Trends in antenatal care visits and associated factors in Ghana from 2006 to 2018

Precious Adade DUODU, Jonathan BAYUO, Josephine Aboagye MENSAH, Livingstone ADUSE-POKU, Francis ARTHUR-HOLMES, Veronica Millicent DZOMEKU, Nutifafa Eugene Yaw DEY, Pascal AGBADI, Jerry John NUTOR*

*Corresponding author for this work

Research output: Journal PublicationsJournal Article (refereed)peer-review

Abstract

Introduction
Given that maternal mortality is a major global health concern, multiple measures including antenatal care visits have been promoted by the global community. However, most pregnant women in Ghana and other sub-Saharan African countries do not attain the recommended timelines, in addition to a slower progress towards meeting the required minimum of eight visits stipulated by the World Health Organization. Therefore, this study explored the trends in antenatal care visits and the associated factors in Ghana from 2006 to 2018 using the Multiple Indicator Cluster Surveys.

Methods
The study used women datasets (N = 7795) aged 15 to 49 years from three waves (2006, 2011, and 2017-2018) of the Ghana Multiple Indicator Cluster Surveys (GMICS). STATA version 14 was used for data analyses. Univariable analyses, bivariable analyses with chi-square test of independence, and multivariable analyses with robust multinomial logistic regression models were fitted.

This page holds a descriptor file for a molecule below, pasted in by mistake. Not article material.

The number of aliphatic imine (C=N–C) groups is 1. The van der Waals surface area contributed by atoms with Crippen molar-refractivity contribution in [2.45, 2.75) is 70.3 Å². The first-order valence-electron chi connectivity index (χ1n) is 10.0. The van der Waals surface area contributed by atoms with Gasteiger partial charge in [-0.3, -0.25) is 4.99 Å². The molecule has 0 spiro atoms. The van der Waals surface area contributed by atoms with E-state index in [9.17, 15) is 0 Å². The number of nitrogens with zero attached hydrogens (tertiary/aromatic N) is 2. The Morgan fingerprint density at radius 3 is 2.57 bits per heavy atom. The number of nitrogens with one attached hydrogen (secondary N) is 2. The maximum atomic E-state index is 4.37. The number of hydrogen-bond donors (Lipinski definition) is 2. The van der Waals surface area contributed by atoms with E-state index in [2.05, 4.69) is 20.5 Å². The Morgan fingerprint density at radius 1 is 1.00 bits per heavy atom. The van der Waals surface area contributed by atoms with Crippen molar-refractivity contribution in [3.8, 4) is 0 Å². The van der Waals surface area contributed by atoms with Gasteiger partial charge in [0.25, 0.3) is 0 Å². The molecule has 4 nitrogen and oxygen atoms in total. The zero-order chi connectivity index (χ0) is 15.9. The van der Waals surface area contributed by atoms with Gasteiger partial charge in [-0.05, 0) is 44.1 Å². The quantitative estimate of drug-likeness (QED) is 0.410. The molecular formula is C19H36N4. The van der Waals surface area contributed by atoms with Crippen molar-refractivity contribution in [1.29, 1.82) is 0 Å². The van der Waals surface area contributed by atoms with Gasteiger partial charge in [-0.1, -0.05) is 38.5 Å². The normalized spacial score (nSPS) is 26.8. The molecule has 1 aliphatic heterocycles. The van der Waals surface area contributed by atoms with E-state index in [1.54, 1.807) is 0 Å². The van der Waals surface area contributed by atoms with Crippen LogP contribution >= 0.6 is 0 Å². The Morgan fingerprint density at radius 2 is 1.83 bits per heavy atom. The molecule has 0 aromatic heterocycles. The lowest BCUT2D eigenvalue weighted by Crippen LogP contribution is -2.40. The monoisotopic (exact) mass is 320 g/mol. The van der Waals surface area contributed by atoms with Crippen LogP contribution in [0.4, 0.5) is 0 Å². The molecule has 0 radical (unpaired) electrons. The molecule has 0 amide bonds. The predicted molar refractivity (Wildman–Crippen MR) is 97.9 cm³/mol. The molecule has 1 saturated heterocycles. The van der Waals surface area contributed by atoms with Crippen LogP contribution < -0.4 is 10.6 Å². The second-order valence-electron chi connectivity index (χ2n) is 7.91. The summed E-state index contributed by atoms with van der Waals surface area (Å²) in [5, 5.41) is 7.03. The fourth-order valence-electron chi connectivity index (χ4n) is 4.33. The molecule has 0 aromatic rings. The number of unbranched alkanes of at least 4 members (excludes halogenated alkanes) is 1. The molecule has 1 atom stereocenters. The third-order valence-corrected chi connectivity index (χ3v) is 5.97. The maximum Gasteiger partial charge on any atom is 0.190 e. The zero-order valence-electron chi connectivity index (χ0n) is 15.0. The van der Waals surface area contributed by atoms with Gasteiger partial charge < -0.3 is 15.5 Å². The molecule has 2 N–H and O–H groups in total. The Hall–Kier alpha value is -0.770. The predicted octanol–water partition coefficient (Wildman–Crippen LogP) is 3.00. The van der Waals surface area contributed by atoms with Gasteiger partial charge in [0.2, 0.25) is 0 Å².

Results
The study found a consistent increase in the proportion of women having adequate and optimal antenatal attendance from 2006 to 2018 across the women’s sociodemographic segments. For instance, the proportion of mothers achieving adequate antenatal care (4 to 7 antenatal care visits) increased from 49.3% in 2006 to 49.98% in 2011 to 58.61% in 2017-2018. In the multivariable model, women with upward attainment of formal education, health insurance coverage, increasing household wealth, and residing in the Upper East Region were consistently associated with a higher likelihood of adequate and/or optimal antenatal care attendance from 2006 to 2018.

Conclusion
Women who are less likely to achieve optimal antenatal care visits should be targeted by policies towards reducing maternal mortalities and other birth complications. Poverty-reduction policies, promoting maternal and girl-child education, improving general livelihood in rural settings, expanding health insurance coverage and infrastructural access, harnessing community-level structures, and innovative measures such as telehealth and telemedicine are required to increase antenatal care utilization.
Original languageEnglish
Article number59
JournalBMC Pregnancy and Childbirth
Volume22
Issue number1
DOIs
Publication statusE-pub ahead of print - 22 Jan 2022

Bibliographical note

Funding Information:
The authors thank the United Nations International Children?s Emergency Fund (UNICEF) for their support and free access to the original data used in this study.

Funding Information:
This research was funded by the University of California, San Francisco Population Health and Health Equity Fellowship program under grant number 7504575.

Publisher Copyright:
© 2022, The Author(s).

Keywords

  • child morality
  • maternal and child health
  • maternal mortality
  • Prenatal care
  • sub-Saharan Africa

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